More and more

Adults have emerged from another 20 or so overwintered vials and jars since my previous post. Here are some more that came from larvae collected right in my yard.

On June 21, I collected these larvae from one of our cultivated hazelnuts (Sawfly #27 in this post):


Thirteen of them reached maturity and burrowed into a jar of soil by the end of the month. Over the past few days, three of these wasps have emerged from the soil:

They appear to be braconids in the genus Ichneutes (thanks to Gergely Várkonyi for the ID). In my decade of rearing all sorts of herbivorous insects, to my knowledge I have only previously reared two braconids in the subfamily Ichneutinae, both from tiny leaf-mining moths. The ichneutines that parasitize sawfly larvae oviposit in their hosts’ eggs, or sometimes in young larvae, but their offspring wait until the sawfly larvae have finished feeding and spun their cocoons before doing most of their own feeding and ultimately killing their hosts. Did the mother Ichneutes manage to insert an egg into every one of these hazelnut larvae (or the eggs from which they hatched) before I got to them? Time will tell.

Last year’s Leafminer #89 was Stigmella prunifoliella (Nepticulidae), which I identified based on a predated leaf mine on black cherry that I found on June 26. On September 28 I collected a few leaf mines on peach that I presumed were the work of this species, but I wanted to make sure since it hadn’t been documented on peach before. Here is a very early mine, with the green larva munching away inside…

…and here is a vacated mine three days later…

…and here is the adult that emerged on March 22:

Virtually all of the insects I have emerging right now are univoltine species, with just one generation per year, and larvae found only in spring or early summer. With the exception of some parasitoid wasps, Stigmella prunifoliella is the only multivoltine species that has made an appearance so far.

Last year’s Sawfly #25 was a larva I found in June on white avens (Rosaceae: Geum canadense)…


…and within a few days I found larvae that I thought might be the same (though I noted a behavioral difference), feeding on leaves of cultivated strawberries.


On March 22, an adult emerged from each jar—strawberry…

…and avens:

I still think they might be the same! I believe the only sawfly in North America with free-living larvae that have been found on avens is Pristiphora pallidiventris, and this clearly isn’t that. I’m guessing this is one of the six species of Allantus, Empria, and Taxonus that are known to feed on strawberry, but I won’t worry about which species that might be just yet. [Edit, 3/26/2021: Marko Prous says these are “Empria (maculata maybe, which seems to be a complex of several species)”.]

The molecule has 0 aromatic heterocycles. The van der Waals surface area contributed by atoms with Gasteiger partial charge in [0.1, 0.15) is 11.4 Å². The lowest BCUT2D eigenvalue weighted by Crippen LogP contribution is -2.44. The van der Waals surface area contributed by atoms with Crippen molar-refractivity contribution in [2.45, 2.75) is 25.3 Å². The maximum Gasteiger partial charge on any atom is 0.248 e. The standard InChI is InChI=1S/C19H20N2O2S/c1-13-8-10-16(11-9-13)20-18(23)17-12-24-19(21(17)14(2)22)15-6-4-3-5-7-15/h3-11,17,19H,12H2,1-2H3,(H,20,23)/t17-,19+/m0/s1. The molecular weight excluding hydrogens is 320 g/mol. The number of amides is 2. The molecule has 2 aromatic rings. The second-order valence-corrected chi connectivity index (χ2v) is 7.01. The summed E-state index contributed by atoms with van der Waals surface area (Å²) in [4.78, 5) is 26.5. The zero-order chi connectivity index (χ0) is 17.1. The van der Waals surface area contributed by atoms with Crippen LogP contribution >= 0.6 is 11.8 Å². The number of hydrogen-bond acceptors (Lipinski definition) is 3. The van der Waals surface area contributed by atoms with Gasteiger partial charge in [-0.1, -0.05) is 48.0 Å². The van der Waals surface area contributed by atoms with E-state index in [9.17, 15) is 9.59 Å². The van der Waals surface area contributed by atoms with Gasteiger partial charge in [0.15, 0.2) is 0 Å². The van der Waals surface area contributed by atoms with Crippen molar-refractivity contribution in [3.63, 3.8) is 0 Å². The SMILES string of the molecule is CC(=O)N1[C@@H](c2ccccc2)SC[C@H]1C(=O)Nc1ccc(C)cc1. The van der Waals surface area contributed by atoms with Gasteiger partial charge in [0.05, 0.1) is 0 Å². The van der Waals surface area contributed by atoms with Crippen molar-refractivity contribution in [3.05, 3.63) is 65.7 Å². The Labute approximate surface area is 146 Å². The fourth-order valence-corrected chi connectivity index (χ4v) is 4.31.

Early last June I pointed out a gall on a fox grape leaf made by Heliozela aesella (Heliozelidae), an odd species in a family that (in North America, anyway) is otherwise composed of leafminers. Here is a better look at one of the galls, viewed from above and below:

The mature larva cuts out an oval chunk from the upper surface of the gall and wraps it around a tube of frass held together with silk, then wanders off, dragging this portable burrito-house until it finds a suitable place to overwinter, at which point the gall chunk becomes its cocoon.

On March 22 two of these emerged as adults:

While I was putting together my “Bugs in Winter” course, I cut open some goldenrod stem galls from my yard so I could include photos of their interiors in one of my slideshows. When I cut open this gall of Epiblema scudderiana (Tortricidae) in January…

…I found the live moth larva still inside (as would be expected for this species), visible in the photo below through a little nick in its protective silken tube.

Since it would likely be doomed if I put the opened gall back outside, I instead put the gall in the fridge along with the other overwintering bugs, and took it back out with the rest of them on March 1. Alas, it turned out the larva had already been doomed by parasitoid larvae living inside it: eleven of these microgastrine braconid wasps emerged on March 22:

Based on this study of parasitoids of Epiblema scudderiana, these wasps might be Apanteles cacoeciae, which was the only microgastrine and the only gregarious parasitoid associated with this moth in western Pennsylvania.

Back on May 29, I found my second type of sawfly larva for the year, a member of the Acordulecera dorsalis complex (Pergidae) feeding on red oak.


The seven larvae I collected all burrowed into soil by June 3, and three adults emerged on March 23 and 24.

All the ones from my yard, and another five I reared from a red oak sapling across the road, look like the one above—not as fancy as the ones I reared from the same host in Connecticut five years ago:


And finally, there was the leaf-rolling sawfly larva (Pamphiliidae) that I found on June 7 on one of the shadbushes we planted by our garage:


The adult emerged yesterday, a lovely wasplike creature:

About Charley Eiseman

I am a freelance naturalist, endlessly fascinated by the interconnections of all the living and nonliving things around me. I am the lead author of Tracks & Sign of Insects and Other Invertebrates (Stackpole Books, 2010), and continue to collect photographs and information on this subject. These days I am especially drawn to galls, leaf mines, and other plant-insect interactions.
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3 Responses to More and more

  1. Bob Kipfer says:

    Bob Kipfer here, you have helped me in the past for Identification etc. for our blog at We teach weekly at the 5th grade WOLF School and are always looking for nature activities for the students at home as well. What technique do you use to raise sawflies etc. over winter.

  2. Pingback: Can gall midges be leafminers? | BugTracks

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